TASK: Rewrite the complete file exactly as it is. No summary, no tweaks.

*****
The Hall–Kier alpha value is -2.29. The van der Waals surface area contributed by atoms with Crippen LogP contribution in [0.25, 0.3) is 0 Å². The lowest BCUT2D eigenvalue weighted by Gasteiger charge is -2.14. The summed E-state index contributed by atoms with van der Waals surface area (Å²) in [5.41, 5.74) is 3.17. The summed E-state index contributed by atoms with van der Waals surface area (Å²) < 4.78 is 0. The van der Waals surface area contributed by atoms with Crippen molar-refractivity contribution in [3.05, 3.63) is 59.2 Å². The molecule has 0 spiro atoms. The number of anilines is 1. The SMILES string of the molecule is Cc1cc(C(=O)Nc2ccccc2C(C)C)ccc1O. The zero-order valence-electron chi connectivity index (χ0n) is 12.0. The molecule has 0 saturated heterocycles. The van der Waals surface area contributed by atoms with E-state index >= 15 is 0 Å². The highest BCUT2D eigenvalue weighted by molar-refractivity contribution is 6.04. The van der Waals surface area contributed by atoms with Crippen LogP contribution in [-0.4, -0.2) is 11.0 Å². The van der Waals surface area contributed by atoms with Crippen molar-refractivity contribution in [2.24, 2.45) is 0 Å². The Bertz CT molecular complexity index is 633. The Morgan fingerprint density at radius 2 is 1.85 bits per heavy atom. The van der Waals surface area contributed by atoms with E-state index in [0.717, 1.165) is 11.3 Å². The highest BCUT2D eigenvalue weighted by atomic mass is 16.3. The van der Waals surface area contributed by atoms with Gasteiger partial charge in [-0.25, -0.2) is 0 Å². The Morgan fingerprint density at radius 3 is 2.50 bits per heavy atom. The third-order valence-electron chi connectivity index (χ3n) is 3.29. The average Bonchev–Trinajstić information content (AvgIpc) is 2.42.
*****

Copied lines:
The Hall–Kier alpha value is -2.29. The van der Waals surface area contributed by atoms with Crippen LogP contribution in [0.25, 0.3) is 0 Å². The lowest BCUT2D eigenvalue weighted by Gasteiger charge is -2.14. The summed E-state index contributed by atoms with van der Waals surface area (Å²) in [5.41, 5.74) is 3.17. The summed E-state index contributed by atoms with van der Waals surface area (Å²) < 4.78 is 0. The van der Waals surface area contributed by atoms with Crippen molar-refractivity contribution in [3.05, 3.63) is 59.2 Å². The molecule has 0 spiro atoms. The number of anilines is 1. The SMILES string of the molecule is Cc1cc(C(=O)Nc2ccccc2C(C)C)ccc1O. The zero-order valence-electron chi connectivity index (χ0n) is 12.0. The molecule has 0 saturated heterocycles. The van der Waals surface area contributed by atoms with E-state index >= 15 is 0 Å². The highest BCUT2D eigenvalue weighted by molar-refractivity contribution is 6.04. The van der Waals surface area contributed by atoms with Crippen LogP contribution in [-0.4, -0.2) is 11.0 Å². The van der Waals surface area contributed by atoms with Crippen molar-refractivity contribution in [2.24, 2.45) is 0 Å². The Bertz CT molecular complexity index is 633. The Morgan fingerprint density at radius 2 is 1.85 bits per heavy atom. The van der Waals surface area contributed by atoms with E-state index in [0.717, 1.165) is 11.3 Å². The highest BCUT2D eigenvalue weighted by atomic mass is 16.3. The van der Waals surface area contributed by atoms with Gasteiger partial charge in [-0.25, -0.2) is 0 Å². The Morgan fingerprint density at radius 3 is 2.50 bits per heavy atom. The third-order valence-electron chi connectivity index (χ3n) is 3.29. The average Bonchev–Trinajstić information content (AvgIpc) is 2.42.